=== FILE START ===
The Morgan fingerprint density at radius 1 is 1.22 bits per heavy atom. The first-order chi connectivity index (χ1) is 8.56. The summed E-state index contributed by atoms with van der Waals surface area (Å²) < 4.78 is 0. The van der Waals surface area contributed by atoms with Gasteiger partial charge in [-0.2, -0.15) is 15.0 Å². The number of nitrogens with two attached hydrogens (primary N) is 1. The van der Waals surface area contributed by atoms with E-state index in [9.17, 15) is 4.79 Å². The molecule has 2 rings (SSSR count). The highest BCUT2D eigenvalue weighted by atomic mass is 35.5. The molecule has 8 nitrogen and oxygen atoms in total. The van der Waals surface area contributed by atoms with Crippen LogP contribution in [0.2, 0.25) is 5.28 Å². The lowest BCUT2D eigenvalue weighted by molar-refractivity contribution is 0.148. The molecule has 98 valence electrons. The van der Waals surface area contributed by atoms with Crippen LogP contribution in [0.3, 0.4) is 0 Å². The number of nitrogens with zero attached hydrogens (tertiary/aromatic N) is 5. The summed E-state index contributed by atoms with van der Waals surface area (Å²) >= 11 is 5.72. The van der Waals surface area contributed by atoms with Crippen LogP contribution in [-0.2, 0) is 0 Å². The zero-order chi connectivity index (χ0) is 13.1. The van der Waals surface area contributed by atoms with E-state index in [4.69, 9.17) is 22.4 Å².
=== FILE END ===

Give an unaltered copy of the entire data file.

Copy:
The Morgan fingerprint density at radius 1 is 1.22 bits per heavy atom. The first-order chi connectivity index (χ1) is 8.56. The summed E-state index contributed by atoms with van der Waals surface area (Å²) < 4.78 is 0. The van der Waals surface area contributed by atoms with Gasteiger partial charge in [-0.2, -0.15) is 15.0 Å². The number of nitrogens with two attached hydrogens (primary N) is 1. The van der Waals surface area contributed by atoms with E-state index in [9.17, 15) is 4.79 Å². The molecule has 2 rings (SSSR count). The highest BCUT2D eigenvalue weighted by atomic mass is 35.5. The molecule has 8 nitrogen and oxygen atoms in total. The van der Waals surface area contributed by atoms with Crippen LogP contribution in [0.2, 0.25) is 5.28 Å². The lowest BCUT2D eigenvalue weighted by molar-refractivity contribution is 0.148. The molecule has 98 valence electrons. The van der Waals surface area contributed by atoms with Crippen LogP contribution in [0.3, 0.4) is 0 Å². The number of nitrogens with zero attached hydrogens (tertiary/aromatic N) is 5. The summed E-state index contributed by atoms with van der Waals surface area (Å²) >= 11 is 5.72. The van der Waals surface area contributed by atoms with Crippen LogP contribution in [-0.2, 0) is 0 Å². The zero-order chi connectivity index (χ0) is 13.1. The van der Waals surface area contributed by atoms with E-state index in [4.69, 9.17) is 22.4 Å².